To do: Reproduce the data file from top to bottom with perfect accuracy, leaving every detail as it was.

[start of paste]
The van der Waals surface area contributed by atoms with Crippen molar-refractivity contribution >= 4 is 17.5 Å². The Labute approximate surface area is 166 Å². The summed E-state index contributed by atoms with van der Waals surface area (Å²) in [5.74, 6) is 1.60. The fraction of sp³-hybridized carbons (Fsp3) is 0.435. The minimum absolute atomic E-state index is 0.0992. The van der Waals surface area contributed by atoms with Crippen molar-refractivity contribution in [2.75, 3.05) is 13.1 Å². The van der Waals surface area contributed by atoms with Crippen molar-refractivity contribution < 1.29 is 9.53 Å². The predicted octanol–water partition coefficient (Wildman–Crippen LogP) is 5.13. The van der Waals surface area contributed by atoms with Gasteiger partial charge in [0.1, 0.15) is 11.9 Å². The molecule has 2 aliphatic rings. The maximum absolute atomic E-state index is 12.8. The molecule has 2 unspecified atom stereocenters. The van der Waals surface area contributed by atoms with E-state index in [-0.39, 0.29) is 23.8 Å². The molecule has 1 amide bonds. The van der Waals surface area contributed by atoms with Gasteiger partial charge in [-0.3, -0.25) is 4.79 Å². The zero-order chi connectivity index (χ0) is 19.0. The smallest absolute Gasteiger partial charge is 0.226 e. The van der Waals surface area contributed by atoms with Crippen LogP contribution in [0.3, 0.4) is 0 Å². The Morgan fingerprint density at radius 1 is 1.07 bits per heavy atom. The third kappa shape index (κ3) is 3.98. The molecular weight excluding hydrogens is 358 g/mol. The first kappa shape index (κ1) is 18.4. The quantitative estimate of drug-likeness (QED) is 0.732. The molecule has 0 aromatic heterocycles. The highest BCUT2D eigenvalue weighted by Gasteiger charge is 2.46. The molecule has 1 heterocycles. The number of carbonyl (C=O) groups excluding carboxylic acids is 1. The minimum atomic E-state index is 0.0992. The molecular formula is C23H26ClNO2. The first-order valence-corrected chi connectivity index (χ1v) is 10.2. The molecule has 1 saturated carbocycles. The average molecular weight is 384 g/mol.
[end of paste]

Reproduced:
The van der Waals surface area contributed by atoms with Crippen molar-refractivity contribution >= 4 is 17.5 Å². The Labute approximate surface area is 166 Å². The summed E-state index contributed by atoms with van der Waals surface area (Å²) in [5.74, 6) is 1.60. The fraction of sp³-hybridized carbons (Fsp3) is 0.435. The minimum absolute atomic E-state index is 0.0992. The van der Waals surface area contributed by atoms with Crippen molar-refractivity contribution in [2.75, 3.05) is 13.1 Å². The van der Waals surface area contributed by atoms with Crippen molar-refractivity contribution < 1.29 is 9.53 Å². The predicted octanol–water partition coefficient (Wildman–Crippen LogP) is 5.13. The van der Waals surface area contributed by atoms with Gasteiger partial charge in [0.1, 0.15) is 11.9 Å². The molecule has 2 aliphatic rings. The maximum absolute atomic E-state index is 12.8. The molecule has 2 unspecified atom stereocenters. The van der Waals surface area contributed by atoms with E-state index in [-0.39, 0.29) is 23.8 Å². The molecule has 1 amide bonds. The van der Waals surface area contributed by atoms with Gasteiger partial charge in [-0.3, -0.25) is 4.79 Å². The zero-order chi connectivity index (χ0) is 19.0. The smallest absolute Gasteiger partial charge is 0.226 e. The van der Waals surface area contributed by atoms with Crippen LogP contribution in [0.3, 0.4) is 0 Å². The Morgan fingerprint density at radius 1 is 1.07 bits per heavy atom. The third kappa shape index (κ3) is 3.98. The molecular weight excluding hydrogens is 358 g/mol. The first kappa shape index (κ1) is 18.4. The quantitative estimate of drug-likeness (QED) is 0.732. The molecule has 0 aromatic heterocycles. The highest BCUT2D eigenvalue weighted by Gasteiger charge is 2.46. The molecule has 1 heterocycles. The number of carbonyl (C=O) groups excluding carboxylic acids is 1. The minimum atomic E-state index is 0.0992. The molecular formula is C23H26ClNO2. The first-order valence-corrected chi connectivity index (χ1v) is 10.2. The molecule has 1 saturated carbocycles. The average molecular weight is 384 g/mol.